(Rachel Naomi Remen) This task is called tikkun olam in Hebrew. It’s the restoration of the world … we are all healers of the world … it’s not about healing the world by making a huge difference. It’s about healing the world that touches you, that’s around you.

(Krista Tippett) The world to which you have proximity.

(Rachel Naomi Remen) That’s where our power is. Yeah.

Rachel Naomi Remen
in conversation with Krista Tippett
Becoming Wise: An Inquiry into the Mystery and Art of Living

The ills of the world can be, and always were, overwhelming. Many are troubled by the notion of being happy in the midst of the many ills that are apparent to us daily. How is our species to grow in wisdom? How are we to break free from the human logjams we all live in?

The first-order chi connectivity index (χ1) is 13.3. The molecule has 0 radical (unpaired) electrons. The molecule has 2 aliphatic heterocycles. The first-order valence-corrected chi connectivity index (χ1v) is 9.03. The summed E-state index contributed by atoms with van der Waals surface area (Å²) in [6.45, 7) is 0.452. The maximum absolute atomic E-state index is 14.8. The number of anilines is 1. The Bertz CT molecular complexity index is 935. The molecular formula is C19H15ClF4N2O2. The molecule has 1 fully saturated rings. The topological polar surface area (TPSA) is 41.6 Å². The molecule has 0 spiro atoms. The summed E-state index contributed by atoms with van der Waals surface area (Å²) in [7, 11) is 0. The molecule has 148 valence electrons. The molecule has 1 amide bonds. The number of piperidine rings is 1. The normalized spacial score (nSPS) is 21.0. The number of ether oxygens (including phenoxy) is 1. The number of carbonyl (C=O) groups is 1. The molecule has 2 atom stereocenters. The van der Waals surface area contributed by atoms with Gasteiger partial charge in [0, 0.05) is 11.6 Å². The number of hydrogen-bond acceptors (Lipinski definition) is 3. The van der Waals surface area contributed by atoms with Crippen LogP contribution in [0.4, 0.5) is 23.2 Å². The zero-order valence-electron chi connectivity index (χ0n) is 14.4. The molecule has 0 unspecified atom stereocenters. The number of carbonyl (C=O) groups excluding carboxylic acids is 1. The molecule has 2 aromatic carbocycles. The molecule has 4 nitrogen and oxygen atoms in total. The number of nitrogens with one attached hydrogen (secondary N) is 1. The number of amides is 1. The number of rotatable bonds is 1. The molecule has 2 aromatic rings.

Krista Tippett’s Becoming Wise gives me cause for hope. It’s a book about conversations and the potential in them for a healing that ripples out into the world as yet beyond our knowing, let alone our intentions. And conversations don’t usually begin with the entire world.

Conversations, the beginnings of wisdom, the potential for healing, start with the world that touches us. Becoming Wise has roots in proximity. And is a book (of conversations, poetry and prose) and a work I imagine I’ll return to, again and again, for the rest of my days.